Longtime renters in Midtown Toronto fear proposed condos will force them out of their neighborhoods

According to Megan Kee, the building is home to many seniors and low-income renters who simply cannot afford to move when the building at 55 Brownlow Ave.  will be demolished.  (Mike Smee/CBC - photo credit)

According to Megan Kee, the building is home to many seniors and low-income renters who simply cannot afford to move when the building at 55 Brownlow Ave. will be demolished. (Mike Smee/CBC – photo credit)

More than 120 tenants in a Midtown apartment building fear eviction if the city approves a new planning application in one of Toronto’s most desirable neighborhoods.

They reside at 55 Brownlow Ave., a mid-rise building just one block west of Mount Pleasant Road and Eglinton Avenue East, which is undergoing redevelopment. That means they’ll have to move once the developer’s application is approved, likely within the next few years.

“Some of the tenants have lived in this building for over 50 years, and a lot of those people are [on] fixed incomes,” said Megan Kee, a tenant who helps organize the residents.

“They’re on low incomes, they’re young families, they’re seniors and they can’t afford to go anywhere else.”

The Yonge-Eglinton area has been identified by the province as ripe for additional housing due to its proximity to through traffic. The developer Menkes submitted the application for reallocation in 2021. It envisages the lots from 55 to 75 Brownlow being demolished and replaced with three condominium towers of 45, 40 and 35 stories.

Mike Smee/CBC News

Mike Smee/CBC News

The developer says in its application to the city that all 121 rental units at 55 Brownlow will be replaced within the new complex. CBC Toronto offered Menkes the opportunity to comment on this story. The company has not yet responded.

count. Josh Matlow, who developed the neighborhood as part of Ward 12, Toronto-St. Paul’s said the city ordinance granting current tenants a first right of refusal on these new units at rents comparable to what they are paying now.

Matlow said during the crisis, to find more housing for more people, the province has declared the Yonge-Eglinton neighborhood, with its easy access to public transportation, an “urban growth hub,” meaning the city is expected to adjust its zoning rules, to allow more new residents. And that means more new housing developments.

He said he accepts the need for growth in the region. However, he warned that current residents should not be pushed out of their neighborhoods.

“The reality is the need to ensure that people’s quality of life keeps pace with this growth,” Matlow said.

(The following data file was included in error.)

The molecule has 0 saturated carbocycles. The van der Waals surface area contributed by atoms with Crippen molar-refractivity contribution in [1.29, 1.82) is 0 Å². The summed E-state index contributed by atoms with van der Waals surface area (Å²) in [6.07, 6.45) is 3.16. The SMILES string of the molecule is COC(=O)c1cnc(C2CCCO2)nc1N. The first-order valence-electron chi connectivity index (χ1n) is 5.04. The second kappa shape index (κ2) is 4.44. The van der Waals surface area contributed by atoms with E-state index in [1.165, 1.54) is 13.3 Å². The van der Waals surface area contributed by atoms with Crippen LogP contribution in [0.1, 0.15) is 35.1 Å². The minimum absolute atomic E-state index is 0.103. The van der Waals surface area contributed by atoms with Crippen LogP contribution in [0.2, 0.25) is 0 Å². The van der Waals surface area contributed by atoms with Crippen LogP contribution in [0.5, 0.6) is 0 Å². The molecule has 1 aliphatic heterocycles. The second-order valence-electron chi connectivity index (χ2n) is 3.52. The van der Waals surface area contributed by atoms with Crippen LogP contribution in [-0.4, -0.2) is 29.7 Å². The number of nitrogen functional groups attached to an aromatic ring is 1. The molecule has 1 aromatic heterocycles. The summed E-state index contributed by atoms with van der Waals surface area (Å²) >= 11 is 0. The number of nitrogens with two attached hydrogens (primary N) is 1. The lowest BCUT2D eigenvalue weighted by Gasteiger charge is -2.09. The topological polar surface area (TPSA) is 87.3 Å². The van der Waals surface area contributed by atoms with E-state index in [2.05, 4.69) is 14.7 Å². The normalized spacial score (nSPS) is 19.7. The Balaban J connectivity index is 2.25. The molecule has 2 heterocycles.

City of Toronto

City of Toronto

Matlow, who said it will likely be a few years before demolition occurs at 55 Brownlow, also pointed out that the city has regulations that force developers to replace any rental units they demolish, assuming the old one Building contains at least six units.

“We’ve negotiated some very, very good deals for the tenants,” Matlow said. “We have to be focused [tenants’] Ability to live in their own neighborhood.”

But not all Brownlow residents believe in the idea of ​​being offered new units on the same street at comparable rents.

Wanda Barrett has had a one-bedroom unit in the building for eight and a half years. Her daughter, son-in-law and granddaughter are also tenants.

Mike Smee/CBC

Mike Smee/CBC

“It’s not just the money, it would divide my family,” she said. “It was very stressful for all of us.”

She also said she was skeptical of the developer’s promise to offer them all replacement units in the new building.

“I find it hard to believe that the developers could find us two apartments in the same building, or if they care enough,” she said.

“And what happens 10 years from now when I’m 85 and they want to kick me out because of the higher rent? It’s just very stressful. I’m worried,” she said.

“I’m losing sleep over it.”

Her daughter, Gala Barrett, a registered nurse, says she’s also concerned about moving from an affordable unit in today’s market.

“I can no longer afford to live in this community if this building goes away.”

As for the city and the developer’s claim that they can move back into the new complex?

“It’s great in theory. Are you true to your word? It’s 100 percent a matter of trust,” she said.

“Who will stand up for us?”

Not ‘NIMBYism’

Kee, a tenant in the building for seven years, said the residents’ goal is to stop the demolition of 55 Brownlow and get developers to redesign plans for the rest of the site around it.

She said residents have no “not-in-my-backyard” or NIMBY attitudes toward greater density in their neighborhoods.

“From my point of view, it’s a very different situation than NIMBYism,” she said.

“These are these people’s houses. If you don’t have a home, everything else in your life falls apart.”

Geoff Hayworth of the Federation of Metro Tenants’ Associations helped organize the Brownlow tenants. He says his organization has seen more and more viable rental buildings being bulldozed in favor of condos.

“Actually, it’s becoming quite common,” he said.

“It happens regularly in Toronto these days. There are many buildings in reasonable condition that are being demolished for a quick buck.”


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